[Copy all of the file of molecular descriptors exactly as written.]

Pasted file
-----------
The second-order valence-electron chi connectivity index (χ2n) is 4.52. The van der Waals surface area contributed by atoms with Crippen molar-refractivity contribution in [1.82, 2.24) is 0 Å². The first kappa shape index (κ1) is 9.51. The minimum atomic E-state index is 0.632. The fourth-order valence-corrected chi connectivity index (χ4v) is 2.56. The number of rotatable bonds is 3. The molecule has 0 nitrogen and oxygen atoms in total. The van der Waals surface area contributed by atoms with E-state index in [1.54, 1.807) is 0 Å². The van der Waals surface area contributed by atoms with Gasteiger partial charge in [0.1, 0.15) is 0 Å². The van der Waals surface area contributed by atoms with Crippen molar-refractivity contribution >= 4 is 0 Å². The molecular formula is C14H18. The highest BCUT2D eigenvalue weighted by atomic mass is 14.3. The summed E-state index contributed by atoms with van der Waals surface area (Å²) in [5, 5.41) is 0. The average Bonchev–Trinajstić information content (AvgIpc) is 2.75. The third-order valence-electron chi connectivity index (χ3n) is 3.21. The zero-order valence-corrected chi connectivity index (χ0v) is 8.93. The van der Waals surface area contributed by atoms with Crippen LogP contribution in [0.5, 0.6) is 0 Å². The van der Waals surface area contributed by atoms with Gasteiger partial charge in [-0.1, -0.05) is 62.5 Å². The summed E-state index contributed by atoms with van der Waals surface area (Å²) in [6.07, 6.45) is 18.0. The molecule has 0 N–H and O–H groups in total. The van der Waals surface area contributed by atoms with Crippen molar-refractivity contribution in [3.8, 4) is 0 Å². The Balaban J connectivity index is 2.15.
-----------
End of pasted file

The second-order valence-electron chi connectivity index (χ2n) is 4.52. The van der Waals surface area contributed by atoms with Crippen molar-refractivity contribution in [1.82, 2.24) is 0 Å². The first kappa shape index (κ1) is 9.51. The minimum atomic E-state index is 0.632. The fourth-order valence-corrected chi connectivity index (χ4v) is 2.56. The number of rotatable bonds is 3. The molecule has 0 nitrogen and oxygen atoms in total. The van der Waals surface area contributed by atoms with E-state index in [1.54, 1.807) is 0 Å². The van der Waals surface area contributed by atoms with Gasteiger partial charge in [0.1, 0.15) is 0 Å². The van der Waals surface area contributed by atoms with Crippen molar-refractivity contribution >= 4 is 0 Å². The molecular formula is C14H18. The highest BCUT2D eigenvalue weighted by atomic mass is 14.3. The summed E-state index contributed by atoms with van der Waals surface area (Å²) in [5, 5.41) is 0. The average Bonchev–Trinajstić information content (AvgIpc) is 2.75. The third-order valence-electron chi connectivity index (χ3n) is 3.21. The zero-order valence-corrected chi connectivity index (χ0v) is 8.93. The van der Waals surface area contributed by atoms with Crippen LogP contribution in [0.5, 0.6) is 0 Å². The van der Waals surface area contributed by atoms with Gasteiger partial charge in [-0.1, -0.05) is 62.5 Å². The summed E-state index contributed by atoms with van der Waals surface area (Å²) in [6.07, 6.45) is 18.0. The molecule has 0 N–H and O–H groups in total. The van der Waals surface area contributed by atoms with Crippen molar-refractivity contribution in [3.8, 4) is 0 Å². The Balaban J connectivity index is 2.15.